Intellectual Property – Miscellaneous
November 8, 2013
Publication| Intellectual Property
Judge Stark Finds Patent Claims Ineligible for Patent Protection under 35 U.S.C. § 101 and Grants Motion for Judgment on the Pleadings
In Buysafe, Inc. v. Google, Inc., C.A. No. 11-1282-LPS (D. Del. July 29, 2013), Judge Stark concluded that the asserted claims were not eligible for patent protection under 35 U.S.C. § 101 and granted defendant Google, Inc.’s (“Google”) motion for judgment on the pleadings. The Court found that the patent failed the “machine-or-transformation” test because, among other reasons, the process was not tied to a particular machine or apparatus and it could be conducted manually by a human. The mere recitation of “computer” in each independent claim was not convincing, as the patent’s process could be “performed exactly the same by a person and by a computer, the only difference being that the computer performs the process significantly faster than a human.” The Court relied on the Federal Circuit’s en banc decision in CLS Bank Int’l v. Alice Corp. Pty, 717 F.3d 1269 (Fed. Cir. 2013). More generally, the Court also concluded that the patent’s process of underwriting commercial transactions by a third party to guarantee performance was abstract and not directed to any specific device or system, concrete application, or specific industry.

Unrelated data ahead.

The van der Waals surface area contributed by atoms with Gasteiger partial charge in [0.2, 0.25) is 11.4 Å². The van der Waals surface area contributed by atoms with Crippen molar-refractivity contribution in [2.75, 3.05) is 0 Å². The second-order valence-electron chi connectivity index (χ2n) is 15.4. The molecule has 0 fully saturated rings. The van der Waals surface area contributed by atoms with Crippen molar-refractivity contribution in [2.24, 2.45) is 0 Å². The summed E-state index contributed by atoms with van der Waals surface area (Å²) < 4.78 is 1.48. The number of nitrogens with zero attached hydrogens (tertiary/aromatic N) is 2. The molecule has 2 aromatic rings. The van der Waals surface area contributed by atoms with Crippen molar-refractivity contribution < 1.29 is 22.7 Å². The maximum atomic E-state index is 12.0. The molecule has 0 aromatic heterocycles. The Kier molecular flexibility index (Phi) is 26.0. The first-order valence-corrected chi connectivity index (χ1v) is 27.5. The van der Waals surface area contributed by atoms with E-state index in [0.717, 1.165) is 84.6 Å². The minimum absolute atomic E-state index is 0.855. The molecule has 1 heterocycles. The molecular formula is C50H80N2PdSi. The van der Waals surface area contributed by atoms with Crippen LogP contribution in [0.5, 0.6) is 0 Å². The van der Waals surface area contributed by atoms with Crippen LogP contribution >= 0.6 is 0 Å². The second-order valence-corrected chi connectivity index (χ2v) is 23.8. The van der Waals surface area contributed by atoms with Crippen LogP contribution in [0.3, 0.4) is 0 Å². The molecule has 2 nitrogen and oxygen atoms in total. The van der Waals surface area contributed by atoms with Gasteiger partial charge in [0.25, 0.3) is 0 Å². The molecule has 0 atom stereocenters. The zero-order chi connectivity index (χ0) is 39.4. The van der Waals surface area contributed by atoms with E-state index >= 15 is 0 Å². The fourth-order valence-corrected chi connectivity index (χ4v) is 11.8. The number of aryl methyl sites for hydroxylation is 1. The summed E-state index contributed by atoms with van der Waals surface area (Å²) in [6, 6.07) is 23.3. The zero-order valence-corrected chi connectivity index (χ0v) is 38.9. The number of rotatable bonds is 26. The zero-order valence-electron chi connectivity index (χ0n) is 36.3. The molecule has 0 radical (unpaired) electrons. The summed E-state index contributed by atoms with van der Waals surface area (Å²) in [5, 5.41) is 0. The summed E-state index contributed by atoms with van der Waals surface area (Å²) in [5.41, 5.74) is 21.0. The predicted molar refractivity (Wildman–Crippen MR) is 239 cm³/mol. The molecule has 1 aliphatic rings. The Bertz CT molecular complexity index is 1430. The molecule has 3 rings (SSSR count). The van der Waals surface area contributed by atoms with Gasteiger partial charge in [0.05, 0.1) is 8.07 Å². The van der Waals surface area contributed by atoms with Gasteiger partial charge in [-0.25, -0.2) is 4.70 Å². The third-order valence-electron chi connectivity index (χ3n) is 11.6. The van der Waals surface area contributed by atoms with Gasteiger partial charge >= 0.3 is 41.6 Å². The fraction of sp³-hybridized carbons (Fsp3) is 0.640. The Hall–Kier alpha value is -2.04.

Judge Stark Bifurcates Damages from Liability Issues
In British Telecommunications PLC v. Google Inc., C.A. No. 11-1249-LPS (D. Del. July 22, 2013), Judge Stark granted defendant Google Inc.’s motion to bifurcate damages from liability issues pursuant to Federal Rule of Civil Procedure 42(b). Specifically, the Court was willing to bifurcate expert discovery and trial relating to damages, after the completion of fact discovery, to reduce juror confusion, which was likely due to the complicated nature of the case involving multiple patents, a variety of asserted claims, differing theories of infringement, and a wide range of accused products (around 50).